Funny how you're worried about judicial power now and haven't in the past 60 years.
 

martybegan

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We win, you lose. And by we I mean America. The Supreme Court will be 6-3 Conservative for at least 10 years, giving America a glimmer of hope to hold back the rising tide of insanity.
And therein lies your problem. This isn't about winning and losing. The court is supposed to be nonpartisan.

Your statement proves the authors point. You have politicized the court, thus taking away it's credibility.

The very reason the Founders gave Congress the power to regulate the court.

Trump and McConnell have destroyed any credibility they have, and because Trump does not have support of the majority of America, he and McConnell have violated the most fundamental of all American values, as written in the Declaration of Independence:

" Governments are instituted among men, deriving their just powers from the consent of the governed "

McConnell violated that oath by denying Merrick Garland a hearing, as an appointee from the man who was given that consent by the voters. Twice elected popularly with over 50% of the vote.

Trump was not popularly elected, and has never had the consent of the majority his entire first term.

Rubin was right in the article that because of these facts, the Democrats have, and will have the consent of the governed to dissolve the tyranny of the minority, by any means necessary, all of which the Constitution gives them the unambiguous power to do so.
It's amazing how you call for nonpartisanship only when your side is about to lose some power. Ginsberg was as partisan as can be.

LOL, Progressives started using the court to get what they couldn't at the ballot box in the 70's. It started with Roe.

Useless point.

More blathering, and the Declaration of Independence was not about the concept of a new government, but of leaving the old.

McConnell didn't violate anything. Popular vote for President is meaningless, like hits in a baseball game with regards to the winner

See my point above

progressive twats like you are the minority, and are the source of most of the tyranny out there, Bake the fucking cake peasant, let that boy compete with the girls neanderthal, etc.

I hope you enjoyed your point by point fisking.
 

Sun Devil 92

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Let’s start with the basics. The Constitution gives the Supreme Court limited original jurisdiction. As stated in Article III: “In all Cases affecting Ambassadors, other public Ministers and Consuls, and those in which a State shall be Party, the supreme Court shall have original Jurisdiction.” But this is a tiny portion of what the Supreme Court does. As the Federal Judicial Center reports: “Between 1789 and 1959, the Court issued written opinions in only 123 original cases. Since 1960, the Court has received fewer than 140 motions for leave to file original cases, nearly half of which were denied a hearing. The majority of cases filed have been in disputes between two or more states.”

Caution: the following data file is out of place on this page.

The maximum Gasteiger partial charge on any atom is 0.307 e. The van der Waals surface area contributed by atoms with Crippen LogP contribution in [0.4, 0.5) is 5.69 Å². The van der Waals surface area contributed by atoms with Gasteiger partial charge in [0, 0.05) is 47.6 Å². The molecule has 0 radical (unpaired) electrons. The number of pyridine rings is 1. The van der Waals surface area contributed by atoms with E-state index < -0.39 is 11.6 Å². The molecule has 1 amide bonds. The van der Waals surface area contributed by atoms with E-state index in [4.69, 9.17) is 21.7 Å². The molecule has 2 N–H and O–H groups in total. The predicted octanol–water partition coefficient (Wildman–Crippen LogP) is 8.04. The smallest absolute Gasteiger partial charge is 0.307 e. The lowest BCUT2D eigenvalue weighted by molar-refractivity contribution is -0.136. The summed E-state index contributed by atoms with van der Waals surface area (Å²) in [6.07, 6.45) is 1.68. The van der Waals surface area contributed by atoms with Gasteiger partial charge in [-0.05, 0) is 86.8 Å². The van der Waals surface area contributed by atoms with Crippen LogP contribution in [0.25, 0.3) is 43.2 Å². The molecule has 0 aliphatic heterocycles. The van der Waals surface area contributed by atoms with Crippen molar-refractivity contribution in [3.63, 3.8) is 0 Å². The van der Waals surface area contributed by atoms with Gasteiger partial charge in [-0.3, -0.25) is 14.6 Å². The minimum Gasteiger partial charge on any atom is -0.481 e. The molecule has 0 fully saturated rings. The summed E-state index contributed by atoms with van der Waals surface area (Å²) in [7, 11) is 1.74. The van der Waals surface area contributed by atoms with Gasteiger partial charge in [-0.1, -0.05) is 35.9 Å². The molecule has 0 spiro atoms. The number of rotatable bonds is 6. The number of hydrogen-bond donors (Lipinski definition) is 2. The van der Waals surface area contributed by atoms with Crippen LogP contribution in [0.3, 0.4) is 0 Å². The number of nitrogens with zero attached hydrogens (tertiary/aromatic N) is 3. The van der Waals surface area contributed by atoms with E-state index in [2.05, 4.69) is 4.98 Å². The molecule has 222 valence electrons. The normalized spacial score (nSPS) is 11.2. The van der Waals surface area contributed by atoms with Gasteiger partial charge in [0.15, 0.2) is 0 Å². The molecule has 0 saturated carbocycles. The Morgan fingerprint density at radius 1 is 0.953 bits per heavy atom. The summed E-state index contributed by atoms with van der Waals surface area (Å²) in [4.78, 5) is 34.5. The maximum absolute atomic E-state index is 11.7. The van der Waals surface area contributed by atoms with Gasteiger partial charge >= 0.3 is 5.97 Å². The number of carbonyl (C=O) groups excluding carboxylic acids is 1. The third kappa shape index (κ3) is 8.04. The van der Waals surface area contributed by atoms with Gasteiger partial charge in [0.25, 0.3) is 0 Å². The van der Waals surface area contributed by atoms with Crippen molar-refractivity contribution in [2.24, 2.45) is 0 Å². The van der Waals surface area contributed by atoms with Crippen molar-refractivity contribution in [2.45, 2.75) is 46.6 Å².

The Supreme Court’s jurisdiction in all other cases — the ones we commonly associate with the court — are controlled at the complete discretion of Congress. (Per the Constitution: “In all the other Cases before mentioned, the supreme Court shall have appellate Jurisdiction, both as to Law and Fact, with such Exceptions, and under such Regulations as the Congress shall make.”) The Supreme Court has huge, wide-ranging jurisdiction because Congress granted it, not because of some constitutional preordained scheme.

The next Congress could, for example, decide that the Supreme Court will have no jurisdiction concerning the constitutionality of federal statutes. Congress could create a separate court for that or simply allow circuit courts to reach their own decisions. (The notion of having different laws in different circuits is not unprecedented. The Supreme Court does not take every case in which circuit courts have disagreed.) Congress could peel off other classes of cases — e.g., the constitutionality of state laws, disputes between Congress and the executive — as well. Conservatives in the 1970s and 1980s, increasingly worried about an imperial Supreme Court, considered all sorts of measures to limit jurisdiction (e.g., taking away school busing cases).

A highly partisan Supreme Court widely viewed as politically driven could find itself with rather little to do.



" Could find itself with rather little to do "

This is a brilliant strategy put forward by Jennifer Rubin, one that I had not considered. The Democrats wouldn't have to expand the court at all. Just enshrine issues like abortion into law, and then strip the court of it's jurisdiction concerning the Constitutionality of Federal Statutes.
Now that's funny.

Kill checks and balances.

Congress can't take the court out of it.

You have your head so far up your ass, you are looking out your nipples.
 

Sun Devil 92